Peninsula Community Church
What Kind of Lover are You?
April 12, 2015
Ephesians 5:25-33 Husbands, love your wives, as Christ loved the church and gave himself up for her, that he might sanctify her, having cleansed her by the washing of water with the word, so that he might present the church to himself in splendor, without spot or wrinkle or any such thing, that she might be holy and without blemish. In the same way husbands should love their wives as their own bodies. He who loves his wife loves himself. For no one ever hated his own flesh, but nourishes and cherishes it, just as Christ does the church, because we are members of his body. “Therefore a man shall leave his father and mother and hold fast to his wife, and the two shall become one flesh.” This mystery is profound, and I am saying that it refers to Christ and the church. However, let each one of you love his wife as himself, and let the wife see that she respects her husband.
I have entitled this message “What Kind of Lover are You?” The purpose of the title was chosen in part to grab people’s attention but to also emphasize the key word in this passage which is love. Language has always been an interesting tool of communication. What and how we communicate often varies depending on what region or area we live in or where we were raised. Think about it. Depending on where you were raised you will order a soda, a pop, or a coke at a restaurant. You will eat a hero, a hoagie, a grinder, or a sub.
The problem with various languages and dialects is that if we do not understand the language we will miscommunicate with others. I can illustrate this in a very personal way. In 1995, I had the privilege to lead a mission team to Morelia, Mexico. While there, I was trying so hard to learn the language and communicate the best I could in Spanish. At the end of dinner, one evening, our host asked if I were still hungry. In my feeble attempt to reply in Spanish, instead of using the word for hungry which is HAMBRE, I used the word for man which is HOMBRE. So, I ended up saying “This was so good that I am no longer a man.” Needless to say, the host and those around the table got a good chuckle at my expense.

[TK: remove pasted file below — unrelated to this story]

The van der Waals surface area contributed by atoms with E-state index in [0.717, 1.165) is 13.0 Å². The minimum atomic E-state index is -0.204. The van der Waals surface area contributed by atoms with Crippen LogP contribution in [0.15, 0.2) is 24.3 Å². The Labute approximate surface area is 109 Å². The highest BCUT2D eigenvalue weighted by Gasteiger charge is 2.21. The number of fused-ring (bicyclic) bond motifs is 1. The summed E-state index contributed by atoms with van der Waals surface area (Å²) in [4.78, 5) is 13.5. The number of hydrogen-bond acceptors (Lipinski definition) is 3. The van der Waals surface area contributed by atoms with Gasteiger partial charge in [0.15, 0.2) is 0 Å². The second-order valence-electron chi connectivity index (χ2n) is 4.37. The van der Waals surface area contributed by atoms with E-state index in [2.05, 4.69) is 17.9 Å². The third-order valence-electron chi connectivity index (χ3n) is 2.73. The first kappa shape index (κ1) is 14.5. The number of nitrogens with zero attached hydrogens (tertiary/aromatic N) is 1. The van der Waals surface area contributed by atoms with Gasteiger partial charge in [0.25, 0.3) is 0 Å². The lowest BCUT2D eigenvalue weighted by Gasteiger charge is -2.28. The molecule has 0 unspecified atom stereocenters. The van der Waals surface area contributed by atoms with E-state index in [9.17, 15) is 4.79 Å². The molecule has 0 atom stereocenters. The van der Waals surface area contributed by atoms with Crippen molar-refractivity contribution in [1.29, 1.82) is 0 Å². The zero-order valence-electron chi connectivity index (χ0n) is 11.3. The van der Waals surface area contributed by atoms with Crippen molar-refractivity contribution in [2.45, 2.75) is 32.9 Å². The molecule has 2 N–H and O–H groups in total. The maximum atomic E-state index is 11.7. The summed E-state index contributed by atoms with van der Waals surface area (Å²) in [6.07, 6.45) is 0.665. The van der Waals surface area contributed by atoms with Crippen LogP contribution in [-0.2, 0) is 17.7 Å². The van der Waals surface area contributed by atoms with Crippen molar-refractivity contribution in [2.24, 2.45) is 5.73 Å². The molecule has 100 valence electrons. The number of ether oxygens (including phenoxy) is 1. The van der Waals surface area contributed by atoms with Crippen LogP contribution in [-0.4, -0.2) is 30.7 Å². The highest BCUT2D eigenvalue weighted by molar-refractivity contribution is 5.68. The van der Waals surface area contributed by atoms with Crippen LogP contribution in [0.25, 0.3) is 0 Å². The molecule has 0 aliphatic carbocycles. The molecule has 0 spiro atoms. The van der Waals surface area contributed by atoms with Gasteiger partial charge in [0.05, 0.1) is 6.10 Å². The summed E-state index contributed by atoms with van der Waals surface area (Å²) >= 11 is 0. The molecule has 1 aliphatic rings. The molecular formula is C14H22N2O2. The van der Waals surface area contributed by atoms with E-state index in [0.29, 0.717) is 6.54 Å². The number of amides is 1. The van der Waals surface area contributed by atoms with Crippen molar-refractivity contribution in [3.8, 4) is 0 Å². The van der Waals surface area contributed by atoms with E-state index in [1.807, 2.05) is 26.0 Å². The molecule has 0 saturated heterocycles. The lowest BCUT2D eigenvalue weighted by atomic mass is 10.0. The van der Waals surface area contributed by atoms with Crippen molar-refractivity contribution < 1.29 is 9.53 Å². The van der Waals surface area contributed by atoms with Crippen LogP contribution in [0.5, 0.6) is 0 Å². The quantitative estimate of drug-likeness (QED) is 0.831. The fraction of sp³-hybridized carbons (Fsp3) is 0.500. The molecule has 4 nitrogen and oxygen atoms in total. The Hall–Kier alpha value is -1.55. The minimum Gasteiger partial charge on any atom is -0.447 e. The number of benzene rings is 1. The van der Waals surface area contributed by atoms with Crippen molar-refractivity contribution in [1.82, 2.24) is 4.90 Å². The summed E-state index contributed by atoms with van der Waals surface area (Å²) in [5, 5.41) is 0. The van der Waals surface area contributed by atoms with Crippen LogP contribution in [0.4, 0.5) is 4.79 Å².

As we have noted before, the Greek language was a wonderful language as specific words were used to define specific actions or ideas. By properly defining these words we can understand what the Bible is communicating in a more precise manner. The key word in this passage is love, but if we interpret the word love only through the template of the English language, we can misunderstand what love in this context means. The reason is that the word love is used for almost anything and everything. In regard to the word love in the Greek language, there are three primary words for love. There was the word PHILEO which is brotherly love. There was the word EROS which is a sensual or sexual love. And then there is AGAPE which is the love initiated by God and it is a love that is self-sacrificing. Agape is the word that is used here in this passage. Paul was intentional about using the word Agape and not PHILEO or Eros. He wanted us to love with a love that only God could create and reveal.
In thinking of agape love, the first idea to be considered is that agape love is a sacrificial love. Paul states “Christ loved the church and gave Himself up for her.” He left the splendor of heaven to come as a humble servant to give Himself as the sacrifice for our sin. To live in agape love, we must place not only our wife’s needs before our needs but other’s needs as well. This does not mean that we are not concerned about our needs, it means that we are not self-absorbed with our needs. Paul describes this sacrificial love in Philippians. Do nothing from selfish ambition or conceit, but in humility count others more significant than yourselves. Let each of you look not only to his own interests, but also to the interests of others. Have this mind among yourselves, which is yours in Christ Jesus, who, though he was in the form of God, did not count equality with God a thing to be grasped, but emptied himself, by taking the form of a servant, being born in the likeness of men. And being found in human form, he humbled himself by becoming obedient to the point of death, even death on a cross (Philippians 2:3-8). Jesus’ love for the church is graphically represented through His death on the cross. Our love for our spouse will be best demonstrated through the sacrificial giving of ourselves to them. To be sacrificial means we consider our spouses ideas and we listen to her concerns and then do our best to fulfill those needs where possible. So, are you a sacrificial lover?